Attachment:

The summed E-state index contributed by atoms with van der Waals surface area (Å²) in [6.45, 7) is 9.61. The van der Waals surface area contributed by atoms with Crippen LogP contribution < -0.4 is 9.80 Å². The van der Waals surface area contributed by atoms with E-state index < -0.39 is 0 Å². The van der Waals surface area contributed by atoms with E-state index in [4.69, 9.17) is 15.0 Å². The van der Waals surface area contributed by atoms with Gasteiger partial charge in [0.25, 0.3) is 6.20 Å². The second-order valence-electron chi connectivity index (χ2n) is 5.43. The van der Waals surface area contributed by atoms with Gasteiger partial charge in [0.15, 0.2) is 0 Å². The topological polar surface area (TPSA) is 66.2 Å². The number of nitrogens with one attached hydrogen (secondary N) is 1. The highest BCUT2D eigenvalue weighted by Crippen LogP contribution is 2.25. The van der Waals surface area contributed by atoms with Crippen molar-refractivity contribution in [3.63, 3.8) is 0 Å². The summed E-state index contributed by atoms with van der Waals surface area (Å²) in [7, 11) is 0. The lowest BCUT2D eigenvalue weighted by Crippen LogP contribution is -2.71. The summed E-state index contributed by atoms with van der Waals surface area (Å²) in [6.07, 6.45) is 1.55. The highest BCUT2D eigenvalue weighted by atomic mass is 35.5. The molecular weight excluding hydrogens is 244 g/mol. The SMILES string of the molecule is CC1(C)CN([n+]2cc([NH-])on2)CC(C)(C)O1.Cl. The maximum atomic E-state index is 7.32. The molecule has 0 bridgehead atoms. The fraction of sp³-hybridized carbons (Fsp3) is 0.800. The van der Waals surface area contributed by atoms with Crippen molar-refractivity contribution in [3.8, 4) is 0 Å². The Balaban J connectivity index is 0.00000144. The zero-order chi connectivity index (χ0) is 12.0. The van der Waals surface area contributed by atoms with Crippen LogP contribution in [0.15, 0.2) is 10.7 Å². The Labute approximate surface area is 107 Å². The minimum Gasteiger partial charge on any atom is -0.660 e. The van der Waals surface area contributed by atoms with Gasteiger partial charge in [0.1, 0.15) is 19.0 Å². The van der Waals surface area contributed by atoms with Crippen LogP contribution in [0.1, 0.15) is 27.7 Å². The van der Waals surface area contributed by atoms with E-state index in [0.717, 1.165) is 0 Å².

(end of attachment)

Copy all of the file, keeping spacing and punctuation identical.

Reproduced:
The summed E-state index contributed by atoms with van der Waals surface area (Å²) in [6.45, 7) is 9.61. The van der Waals surface area contributed by atoms with Crippen LogP contribution < -0.4 is 9.80 Å². The van der Waals surface area contributed by atoms with E-state index < -0.39 is 0 Å². The van der Waals surface area contributed by atoms with E-state index in [4.69, 9.17) is 15.0 Å². The van der Waals surface area contributed by atoms with Gasteiger partial charge in [0.25, 0.3) is 6.20 Å². The second-order valence-electron chi connectivity index (χ2n) is 5.43. The van der Waals surface area contributed by atoms with Gasteiger partial charge in [0.15, 0.2) is 0 Å². The topological polar surface area (TPSA) is 66.2 Å². The number of nitrogens with one attached hydrogen (secondary N) is 1. The highest BCUT2D eigenvalue weighted by Crippen LogP contribution is 2.25. The van der Waals surface area contributed by atoms with Crippen molar-refractivity contribution in [3.63, 3.8) is 0 Å². The summed E-state index contributed by atoms with van der Waals surface area (Å²) in [7, 11) is 0. The lowest BCUT2D eigenvalue weighted by Crippen LogP contribution is -2.71. The summed E-state index contributed by atoms with van der Waals surface area (Å²) in [6.07, 6.45) is 1.55. The highest BCUT2D eigenvalue weighted by atomic mass is 35.5. The molecular weight excluding hydrogens is 244 g/mol. The SMILES string of the molecule is CC1(C)CN([n+]2cc([NH-])on2)CC(C)(C)O1.Cl. The maximum atomic E-state index is 7.32. The molecule has 0 bridgehead atoms. The fraction of sp³-hybridized carbons (Fsp3) is 0.800. The van der Waals surface area contributed by atoms with Crippen molar-refractivity contribution in [3.8, 4) is 0 Å². The Balaban J connectivity index is 0.00000144. The zero-order chi connectivity index (χ0) is 12.0. The van der Waals surface area contributed by atoms with Crippen LogP contribution in [0.15, 0.2) is 10.7 Å². The Labute approximate surface area is 107 Å². The minimum Gasteiger partial charge on any atom is -0.660 e. The van der Waals surface area contributed by atoms with Gasteiger partial charge in [0.1, 0.15) is 19.0 Å². The van der Waals surface area contributed by atoms with Crippen LogP contribution in [0.1, 0.15) is 27.7 Å². The van der Waals surface area contributed by atoms with E-state index in [0.717, 1.165) is 0 Å².